Shadow Home Sec. Chris Grayling's plans for a "grossly disproportionate" test for household defence have been branded "state-sponsored revenge" by a top lawyer.
Shadow Home Secretary Chris Grayling’s plans for a “grossly disproportionate” test for household defence against intruders have been branded “horrible” by the lawyer who defended Munir Hussain – the man whose case Grayling has hijacked to justify his new policy.
Hussain was originally sentenced to 30 months’ imprisonment for chasing down and tackling a burglar who held his family at knife-point – a sentence suspended by the Court of Appeal last week. His lawyer, Michael Wolkind QC, of top criminal chambers 2 Bedford Row, told yesterday’s Politics Show that the law didn’t need to be changed. He said:
“The law already recognises that people react a certain way in the heat of the moment, but grossly disproportionate is a horrible idea. I’m not sure this would allow people to respond outside the home or this is just for homeowners; If I’m outside the home and someone tries to abduct my child why shouldn’t I have the same rights to defend my child there as I would inside the home…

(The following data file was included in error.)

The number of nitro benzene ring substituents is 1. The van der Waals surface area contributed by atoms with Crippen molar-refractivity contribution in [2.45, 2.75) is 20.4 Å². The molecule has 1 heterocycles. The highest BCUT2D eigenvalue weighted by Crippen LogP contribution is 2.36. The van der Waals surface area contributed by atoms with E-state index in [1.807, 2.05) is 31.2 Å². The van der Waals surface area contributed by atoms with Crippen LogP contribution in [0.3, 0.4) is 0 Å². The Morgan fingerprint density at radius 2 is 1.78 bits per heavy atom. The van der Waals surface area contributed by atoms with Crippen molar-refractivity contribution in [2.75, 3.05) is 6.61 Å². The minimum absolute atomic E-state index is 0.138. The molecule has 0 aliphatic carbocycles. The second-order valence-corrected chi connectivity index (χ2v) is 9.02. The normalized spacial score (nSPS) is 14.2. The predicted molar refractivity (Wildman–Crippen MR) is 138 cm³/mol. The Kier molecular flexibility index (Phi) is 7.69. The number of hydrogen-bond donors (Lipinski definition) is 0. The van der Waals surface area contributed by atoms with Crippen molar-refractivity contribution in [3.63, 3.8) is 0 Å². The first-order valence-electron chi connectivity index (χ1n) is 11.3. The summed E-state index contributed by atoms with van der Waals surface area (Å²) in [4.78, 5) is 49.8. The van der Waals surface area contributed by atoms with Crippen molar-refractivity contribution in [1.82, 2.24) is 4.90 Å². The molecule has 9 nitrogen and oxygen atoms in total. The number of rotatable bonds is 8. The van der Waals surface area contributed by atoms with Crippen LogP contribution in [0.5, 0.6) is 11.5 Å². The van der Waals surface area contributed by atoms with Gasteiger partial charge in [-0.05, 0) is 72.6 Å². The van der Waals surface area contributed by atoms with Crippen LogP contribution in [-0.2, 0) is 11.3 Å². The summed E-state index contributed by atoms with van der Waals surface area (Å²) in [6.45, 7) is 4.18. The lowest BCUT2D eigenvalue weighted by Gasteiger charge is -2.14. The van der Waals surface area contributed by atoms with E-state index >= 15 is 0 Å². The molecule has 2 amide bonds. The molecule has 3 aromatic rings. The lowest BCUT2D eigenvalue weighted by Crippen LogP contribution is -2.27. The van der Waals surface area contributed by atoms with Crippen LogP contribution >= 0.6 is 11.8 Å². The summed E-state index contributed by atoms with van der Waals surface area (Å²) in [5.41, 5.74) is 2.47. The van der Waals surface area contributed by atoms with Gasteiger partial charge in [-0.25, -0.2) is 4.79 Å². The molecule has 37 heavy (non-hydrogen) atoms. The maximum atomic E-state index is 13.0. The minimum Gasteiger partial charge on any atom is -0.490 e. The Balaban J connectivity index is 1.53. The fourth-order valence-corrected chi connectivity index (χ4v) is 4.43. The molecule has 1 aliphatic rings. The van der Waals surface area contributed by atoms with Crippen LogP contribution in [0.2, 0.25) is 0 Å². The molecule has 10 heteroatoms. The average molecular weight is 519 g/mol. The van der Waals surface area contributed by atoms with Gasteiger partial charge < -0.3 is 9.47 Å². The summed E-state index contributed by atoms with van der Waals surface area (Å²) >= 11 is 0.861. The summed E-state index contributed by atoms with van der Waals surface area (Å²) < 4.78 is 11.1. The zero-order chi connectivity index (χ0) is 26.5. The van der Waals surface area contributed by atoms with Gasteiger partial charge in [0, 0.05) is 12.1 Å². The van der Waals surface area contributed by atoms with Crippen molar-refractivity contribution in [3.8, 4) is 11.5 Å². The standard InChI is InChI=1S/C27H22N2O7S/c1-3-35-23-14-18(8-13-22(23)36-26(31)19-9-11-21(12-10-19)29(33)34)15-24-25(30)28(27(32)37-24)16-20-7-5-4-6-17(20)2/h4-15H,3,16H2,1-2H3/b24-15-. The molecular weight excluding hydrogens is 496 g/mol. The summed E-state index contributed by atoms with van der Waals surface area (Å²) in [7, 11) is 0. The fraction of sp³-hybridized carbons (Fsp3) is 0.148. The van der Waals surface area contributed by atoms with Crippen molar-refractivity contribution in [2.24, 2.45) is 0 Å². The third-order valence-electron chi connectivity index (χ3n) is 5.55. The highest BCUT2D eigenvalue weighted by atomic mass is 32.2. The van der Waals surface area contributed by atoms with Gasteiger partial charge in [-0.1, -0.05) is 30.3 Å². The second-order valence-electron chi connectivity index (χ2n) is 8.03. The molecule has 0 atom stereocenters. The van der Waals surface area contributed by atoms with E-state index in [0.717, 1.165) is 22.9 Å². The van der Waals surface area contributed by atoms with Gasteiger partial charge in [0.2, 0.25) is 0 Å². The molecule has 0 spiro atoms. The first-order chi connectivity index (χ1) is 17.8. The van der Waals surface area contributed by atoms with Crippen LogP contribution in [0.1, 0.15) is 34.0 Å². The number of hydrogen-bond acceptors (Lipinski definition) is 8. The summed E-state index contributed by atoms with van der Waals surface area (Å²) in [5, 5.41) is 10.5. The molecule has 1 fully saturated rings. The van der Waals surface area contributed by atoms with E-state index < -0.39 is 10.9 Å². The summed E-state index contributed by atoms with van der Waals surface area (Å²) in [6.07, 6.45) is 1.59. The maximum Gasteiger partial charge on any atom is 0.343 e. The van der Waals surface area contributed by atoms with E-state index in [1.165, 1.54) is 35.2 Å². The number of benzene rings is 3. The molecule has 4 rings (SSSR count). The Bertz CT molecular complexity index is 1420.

“It sounds like state-sponsored revenge. I don’t understand why sentencing should take place in the home. Why can’t it go through the courts, why can’t the jury, as they always do, decide what’s reasonable?
“Juries decide at the moment whether the action of the householder or a victim is reasonable and that’s how it should be, sentencing for the judge, for the police originally whether to prosecute, and there are cases where they don’t prosecute, where the imbalance is so clear that they don’t prosecute to begin with.”
Watch the exchange below:
Grayling once again cited Ireland’s new laws on household defence – dubbed a “licence to kill” – as an example Britain should follow. It’s a law he has spoken of before. In December, Left Foot Forward reported his inability to give direct answers to certain hypothetical situations that could ensue if such a law was implemented, answers he again failed to provide yesterday.
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